Interpolation

We present the formulae relating to different types of interpolation methodologies.

Linear Interpolation

We start with linear interpolation, which fits a polynomial of degree 1 (or linear function) in each interval. By definition, the interpolated values will change linearly within each interval (between two consecutive data points), and at each intermediate $$t_i$$ from $$t_1$$ to $$t_{n-1}$$, the left and right polynomials will meet.

We explain the approach using a generic interval- say, the interval between the data points $$(t_i, f_i)$$ and $$(t_{i+1}, f_{i+1})$$. You may remember the linear equation as:

$$P_{i}(t)= a_i + b_i (t-t_i)$$

Where $$a_i$$ and $$b_i$$ represent the intercept and the slope, respectively; and $$P_{i}(t)$$ represent the interpolating polynomial for the interval $$t_i$$ to $$t_{i+1}$$ (We will have n such functions to cover the whole range from $$t_0$$ to $$t_n$$). We can solve this equation for $$a_i$$ and $$b_i$$ using the two known values at both ends of the interval. However, we present the interpolating function in an alternative form in the spirit of Langrange polynomial:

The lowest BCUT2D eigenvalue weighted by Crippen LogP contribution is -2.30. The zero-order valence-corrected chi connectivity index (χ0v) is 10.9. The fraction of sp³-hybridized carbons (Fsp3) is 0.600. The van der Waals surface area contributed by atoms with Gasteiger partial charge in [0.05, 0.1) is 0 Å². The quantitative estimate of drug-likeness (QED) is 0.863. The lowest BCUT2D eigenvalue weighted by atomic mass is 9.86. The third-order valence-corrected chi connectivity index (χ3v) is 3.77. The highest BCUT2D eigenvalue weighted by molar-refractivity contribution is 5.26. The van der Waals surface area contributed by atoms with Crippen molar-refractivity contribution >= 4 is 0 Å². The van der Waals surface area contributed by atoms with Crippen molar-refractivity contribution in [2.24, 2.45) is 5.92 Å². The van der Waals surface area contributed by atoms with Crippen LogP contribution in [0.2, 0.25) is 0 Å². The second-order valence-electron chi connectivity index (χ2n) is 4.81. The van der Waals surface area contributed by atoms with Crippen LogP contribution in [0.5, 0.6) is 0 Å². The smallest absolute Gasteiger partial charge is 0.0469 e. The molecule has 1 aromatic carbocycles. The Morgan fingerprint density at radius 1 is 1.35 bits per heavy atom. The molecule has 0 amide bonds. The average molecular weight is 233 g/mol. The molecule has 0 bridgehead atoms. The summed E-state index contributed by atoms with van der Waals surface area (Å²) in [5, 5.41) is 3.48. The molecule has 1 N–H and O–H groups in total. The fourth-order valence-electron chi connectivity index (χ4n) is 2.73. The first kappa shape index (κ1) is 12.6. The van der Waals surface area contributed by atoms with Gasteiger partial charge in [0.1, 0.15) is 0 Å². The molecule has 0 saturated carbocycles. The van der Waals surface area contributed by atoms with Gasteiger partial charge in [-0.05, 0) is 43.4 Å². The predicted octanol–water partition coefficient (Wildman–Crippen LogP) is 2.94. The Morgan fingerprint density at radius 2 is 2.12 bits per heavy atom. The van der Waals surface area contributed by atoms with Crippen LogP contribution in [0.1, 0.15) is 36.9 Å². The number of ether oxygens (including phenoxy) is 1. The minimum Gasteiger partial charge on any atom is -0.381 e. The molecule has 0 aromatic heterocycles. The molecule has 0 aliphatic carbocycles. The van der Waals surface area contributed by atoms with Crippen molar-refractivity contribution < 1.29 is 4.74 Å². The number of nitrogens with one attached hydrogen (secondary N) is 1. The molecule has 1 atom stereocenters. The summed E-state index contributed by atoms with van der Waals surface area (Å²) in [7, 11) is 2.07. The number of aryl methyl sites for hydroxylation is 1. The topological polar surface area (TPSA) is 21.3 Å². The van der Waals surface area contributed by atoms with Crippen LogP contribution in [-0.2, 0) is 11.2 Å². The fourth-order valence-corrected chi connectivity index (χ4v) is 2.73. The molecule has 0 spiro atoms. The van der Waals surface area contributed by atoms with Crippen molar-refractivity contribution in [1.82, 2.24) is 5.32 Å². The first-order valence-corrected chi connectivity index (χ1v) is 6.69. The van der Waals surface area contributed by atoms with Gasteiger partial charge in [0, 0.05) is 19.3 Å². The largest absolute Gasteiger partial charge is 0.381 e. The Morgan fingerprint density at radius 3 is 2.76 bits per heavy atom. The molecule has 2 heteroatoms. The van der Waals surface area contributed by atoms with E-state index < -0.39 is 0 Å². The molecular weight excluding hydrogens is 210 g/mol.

$$P_{i}(t)= a_i (t_{i+1}-t) + a_{i+1} (t-t_i)$$

We require that the value of the interpolating polynomial matches the value of the function at both ends of the interval:

$$P_{i}(t_i)=f_i$$ $$P_{i}(t_{i+1})=f_{i+1}$$

Equating the values, we get solution of $$a_i$$ and $$a_{i+1}$$:

$$P_{i}(t_i)=f_i \quad \Rightarrow \quad a_i (t_{i+1}-t_i) =f_i \quad \Rightarrow \quad a_i = \frac{1}{(t_{i+1}-t_i)} f_i$$ $$P_{i}(t_{i+1})=f_{i+1} \quad \Rightarrow \quad a_{i+1} (t_{i+1}-t_i) =f_{i+1} \quad \Rightarrow \quad a_{i+1} = \frac{1}{(t_{i+1}-t_i)} f_{i+1}$$

Substituting for $$a_i$$ and $$a_{i+1}$$ and rearranging, we get our linear interpolation formula:

$$P_{i}(t)= a_i (t_{i+1}-t) + a_{i+1} (t-t_i)$$ $$\quad = \frac{(t_{i+1}-t)}{(t_{i+1}-t_i)} f_i + \frac{(t-t_i)}{(t_{i+1}-t_i)} f_{i+1}$$

This is the linear interpolation formula. Now to find interpolated value for a given t, we just need to find the interval that brackets the given t, and then calculate the interpolated value using the above formula.